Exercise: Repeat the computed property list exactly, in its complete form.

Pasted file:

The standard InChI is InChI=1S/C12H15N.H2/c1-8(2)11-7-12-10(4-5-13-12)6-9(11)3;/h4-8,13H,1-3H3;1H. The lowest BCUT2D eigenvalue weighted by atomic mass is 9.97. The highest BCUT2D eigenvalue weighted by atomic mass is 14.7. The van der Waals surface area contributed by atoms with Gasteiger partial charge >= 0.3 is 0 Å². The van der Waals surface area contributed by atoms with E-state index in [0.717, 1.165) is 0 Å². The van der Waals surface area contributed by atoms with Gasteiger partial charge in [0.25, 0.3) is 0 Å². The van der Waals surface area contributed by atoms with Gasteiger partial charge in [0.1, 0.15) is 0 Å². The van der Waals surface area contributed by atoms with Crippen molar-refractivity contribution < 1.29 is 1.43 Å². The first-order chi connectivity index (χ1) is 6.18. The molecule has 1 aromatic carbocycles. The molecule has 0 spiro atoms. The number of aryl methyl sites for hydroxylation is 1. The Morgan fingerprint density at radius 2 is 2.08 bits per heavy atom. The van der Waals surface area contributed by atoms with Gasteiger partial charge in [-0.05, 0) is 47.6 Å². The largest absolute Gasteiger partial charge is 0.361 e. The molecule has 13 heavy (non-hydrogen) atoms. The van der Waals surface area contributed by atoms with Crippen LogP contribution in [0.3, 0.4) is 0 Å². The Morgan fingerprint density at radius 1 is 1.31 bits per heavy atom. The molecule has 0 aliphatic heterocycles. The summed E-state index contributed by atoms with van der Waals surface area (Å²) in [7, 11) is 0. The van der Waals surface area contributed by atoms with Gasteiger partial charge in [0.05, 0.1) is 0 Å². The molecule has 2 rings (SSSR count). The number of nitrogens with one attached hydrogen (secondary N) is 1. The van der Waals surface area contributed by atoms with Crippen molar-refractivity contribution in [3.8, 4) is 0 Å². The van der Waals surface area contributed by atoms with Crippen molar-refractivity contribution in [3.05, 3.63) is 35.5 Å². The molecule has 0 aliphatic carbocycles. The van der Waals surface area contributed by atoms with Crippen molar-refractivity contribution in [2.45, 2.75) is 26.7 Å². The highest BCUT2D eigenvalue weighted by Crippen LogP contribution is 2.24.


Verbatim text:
The standard InChI is InChI=1S/C12H15N.H2/c1-8(2)11-7-12-10(4-5-13-12)6-9(11)3;/h4-8,13H,1-3H3;1H. The lowest BCUT2D eigenvalue weighted by atomic mass is 9.97. The highest BCUT2D eigenvalue weighted by atomic mass is 14.7. The van der Waals surface area contributed by atoms with Gasteiger partial charge >= 0.3 is 0 Å². The van der Waals surface area contributed by atoms with E-state index in [0.717, 1.165) is 0 Å². The van der Waals surface area contributed by atoms with Gasteiger partial charge in [0.25, 0.3) is 0 Å². The van der Waals surface area contributed by atoms with Gasteiger partial charge in [0.1, 0.15) is 0 Å². The van der Waals surface area contributed by atoms with Crippen molar-refractivity contribution < 1.29 is 1.43 Å². The first-order chi connectivity index (χ1) is 6.18. The molecule has 1 aromatic carbocycles. The molecule has 0 spiro atoms. The number of aryl methyl sites for hydroxylation is 1. The Morgan fingerprint density at radius 2 is 2.08 bits per heavy atom. The van der Waals surface area contributed by atoms with Gasteiger partial charge in [-0.05, 0) is 47.6 Å². The largest absolute Gasteiger partial charge is 0.361 e. The molecule has 13 heavy (non-hydrogen) atoms. The van der Waals surface area contributed by atoms with Crippen LogP contribution in [0.3, 0.4) is 0 Å². The Morgan fingerprint density at radius 1 is 1.31 bits per heavy atom. The molecule has 0 aliphatic heterocycles. The summed E-state index contributed by atoms with van der Waals surface area (Å²) in [7, 11) is 0. The van der Waals surface area contributed by atoms with Gasteiger partial charge in [0.05, 0.1) is 0 Å². The molecule has 2 rings (SSSR count). The number of nitrogens with one attached hydrogen (secondary N) is 1. The van der Waals surface area contributed by atoms with Crippen molar-refractivity contribution in [3.8, 4) is 0 Å². The van der Waals surface area contributed by atoms with Crippen molar-refractivity contribution in [3.05, 3.63) is 35.5 Å². The molecule has 0 aliphatic carbocycles. The van der Waals surface area contributed by atoms with Crippen molar-refractivity contribution in [2.45, 2.75) is 26.7 Å². The highest BCUT2D eigenvalue weighted by Crippen LogP contribution is 2.24.